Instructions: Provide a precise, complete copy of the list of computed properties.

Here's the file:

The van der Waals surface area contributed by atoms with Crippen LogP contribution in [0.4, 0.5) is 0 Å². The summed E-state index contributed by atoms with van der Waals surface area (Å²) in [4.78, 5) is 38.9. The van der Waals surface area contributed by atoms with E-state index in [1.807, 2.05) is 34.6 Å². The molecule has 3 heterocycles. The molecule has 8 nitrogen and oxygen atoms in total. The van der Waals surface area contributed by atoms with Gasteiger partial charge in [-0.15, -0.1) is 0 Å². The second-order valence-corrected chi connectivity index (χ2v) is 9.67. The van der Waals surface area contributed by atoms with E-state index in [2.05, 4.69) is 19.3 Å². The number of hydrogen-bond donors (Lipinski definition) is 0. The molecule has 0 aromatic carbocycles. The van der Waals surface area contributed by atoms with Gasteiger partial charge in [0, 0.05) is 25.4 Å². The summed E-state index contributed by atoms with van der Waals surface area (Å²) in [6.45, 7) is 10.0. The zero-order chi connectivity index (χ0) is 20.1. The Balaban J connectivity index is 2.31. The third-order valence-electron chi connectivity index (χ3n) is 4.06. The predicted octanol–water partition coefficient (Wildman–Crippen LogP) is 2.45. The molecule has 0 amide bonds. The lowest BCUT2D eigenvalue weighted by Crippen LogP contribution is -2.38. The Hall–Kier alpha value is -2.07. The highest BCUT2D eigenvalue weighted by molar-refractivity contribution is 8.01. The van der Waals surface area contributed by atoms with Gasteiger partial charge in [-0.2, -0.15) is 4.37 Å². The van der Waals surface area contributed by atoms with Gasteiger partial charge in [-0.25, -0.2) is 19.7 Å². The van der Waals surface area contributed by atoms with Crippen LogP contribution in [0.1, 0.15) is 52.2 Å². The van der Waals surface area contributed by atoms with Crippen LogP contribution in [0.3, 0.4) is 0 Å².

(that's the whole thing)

The van der Waals surface area contributed by atoms with Crippen LogP contribution in [0.4, 0.5) is 0 Å². The summed E-state index contributed by atoms with van der Waals surface area (Å²) in [4.78, 5) is 38.9. The van der Waals surface area contributed by atoms with E-state index in [1.807, 2.05) is 34.6 Å². The molecule has 3 heterocycles. The molecule has 8 nitrogen and oxygen atoms in total. The van der Waals surface area contributed by atoms with Gasteiger partial charge in [-0.15, -0.1) is 0 Å². The second-order valence-corrected chi connectivity index (χ2v) is 9.67. The van der Waals surface area contributed by atoms with E-state index in [2.05, 4.69) is 19.3 Å². The number of hydrogen-bond donors (Lipinski definition) is 0. The molecule has 0 aromatic carbocycles. The van der Waals surface area contributed by atoms with Gasteiger partial charge in [0, 0.05) is 25.4 Å². The summed E-state index contributed by atoms with van der Waals surface area (Å²) in [6.45, 7) is 10.0. The zero-order chi connectivity index (χ0) is 20.1. The Balaban J connectivity index is 2.31. The third-order valence-electron chi connectivity index (χ3n) is 4.06. The predicted octanol–water partition coefficient (Wildman–Crippen LogP) is 2.45. The molecule has 0 amide bonds. The lowest BCUT2D eigenvalue weighted by Crippen LogP contribution is -2.38. The Hall–Kier alpha value is -2.07. The highest BCUT2D eigenvalue weighted by molar-refractivity contribution is 8.01. The van der Waals surface area contributed by atoms with Gasteiger partial charge in [-0.2, -0.15) is 4.37 Å². The van der Waals surface area contributed by atoms with Gasteiger partial charge in [-0.25, -0.2) is 19.7 Å². The van der Waals surface area contributed by atoms with Crippen LogP contribution in [0.1, 0.15) is 52.2 Å². The van der Waals surface area contributed by atoms with Crippen LogP contribution in [0.3, 0.4) is 0 Å².